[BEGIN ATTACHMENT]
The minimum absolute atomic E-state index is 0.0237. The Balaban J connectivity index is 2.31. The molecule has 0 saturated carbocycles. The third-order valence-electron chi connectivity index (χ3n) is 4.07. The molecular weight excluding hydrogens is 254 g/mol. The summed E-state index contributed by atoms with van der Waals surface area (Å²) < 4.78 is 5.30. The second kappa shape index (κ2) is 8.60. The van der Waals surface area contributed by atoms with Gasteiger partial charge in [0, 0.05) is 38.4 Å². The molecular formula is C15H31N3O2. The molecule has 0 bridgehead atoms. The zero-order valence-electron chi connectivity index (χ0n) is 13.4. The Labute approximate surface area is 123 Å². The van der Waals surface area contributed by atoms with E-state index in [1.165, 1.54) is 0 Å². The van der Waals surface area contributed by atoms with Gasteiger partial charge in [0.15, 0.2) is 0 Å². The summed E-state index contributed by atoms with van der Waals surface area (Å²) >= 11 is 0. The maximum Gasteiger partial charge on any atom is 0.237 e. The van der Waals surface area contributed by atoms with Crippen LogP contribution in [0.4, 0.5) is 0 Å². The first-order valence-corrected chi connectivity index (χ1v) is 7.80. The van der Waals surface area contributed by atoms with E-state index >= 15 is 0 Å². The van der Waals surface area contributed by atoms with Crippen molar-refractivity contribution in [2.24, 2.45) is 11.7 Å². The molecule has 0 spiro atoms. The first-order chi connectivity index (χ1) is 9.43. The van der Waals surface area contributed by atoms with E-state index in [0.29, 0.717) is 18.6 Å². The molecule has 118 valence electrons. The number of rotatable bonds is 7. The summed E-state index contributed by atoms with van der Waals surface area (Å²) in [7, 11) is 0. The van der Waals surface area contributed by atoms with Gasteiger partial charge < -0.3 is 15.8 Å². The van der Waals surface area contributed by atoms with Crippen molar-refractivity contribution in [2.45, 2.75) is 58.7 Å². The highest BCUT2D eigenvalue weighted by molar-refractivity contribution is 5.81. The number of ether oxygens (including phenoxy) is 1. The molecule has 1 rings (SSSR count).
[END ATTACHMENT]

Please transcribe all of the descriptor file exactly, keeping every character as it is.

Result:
The minimum absolute atomic E-state index is 0.0237. The Balaban J connectivity index is 2.31. The molecule has 0 saturated carbocycles. The third-order valence-electron chi connectivity index (χ3n) is 4.07. The molecular weight excluding hydrogens is 254 g/mol. The summed E-state index contributed by atoms with van der Waals surface area (Å²) < 4.78 is 5.30. The second kappa shape index (κ2) is 8.60. The van der Waals surface area contributed by atoms with Gasteiger partial charge in [0, 0.05) is 38.4 Å². The molecular formula is C15H31N3O2. The molecule has 0 bridgehead atoms. The zero-order valence-electron chi connectivity index (χ0n) is 13.4. The Labute approximate surface area is 123 Å². The van der Waals surface area contributed by atoms with E-state index in [1.165, 1.54) is 0 Å². The van der Waals surface area contributed by atoms with Gasteiger partial charge in [0.15, 0.2) is 0 Å². The summed E-state index contributed by atoms with van der Waals surface area (Å²) >= 11 is 0. The maximum Gasteiger partial charge on any atom is 0.237 e. The van der Waals surface area contributed by atoms with Crippen LogP contribution in [0.4, 0.5) is 0 Å². The first-order valence-corrected chi connectivity index (χ1v) is 7.80. The van der Waals surface area contributed by atoms with E-state index >= 15 is 0 Å². The van der Waals surface area contributed by atoms with Crippen molar-refractivity contribution in [2.24, 2.45) is 11.7 Å². The molecule has 0 spiro atoms. The first-order chi connectivity index (χ1) is 9.43. The van der Waals surface area contributed by atoms with E-state index in [0.29, 0.717) is 18.6 Å². The molecule has 118 valence electrons. The number of rotatable bonds is 7. The summed E-state index contributed by atoms with van der Waals surface area (Å²) in [7, 11) is 0. The van der Waals surface area contributed by atoms with Gasteiger partial charge < -0.3 is 15.8 Å². The van der Waals surface area contributed by atoms with Crippen molar-refractivity contribution in [2.45, 2.75) is 58.7 Å². The highest BCUT2D eigenvalue weighted by molar-refractivity contribution is 5.81. The number of ether oxygens (including phenoxy) is 1. The molecule has 1 rings (SSSR count).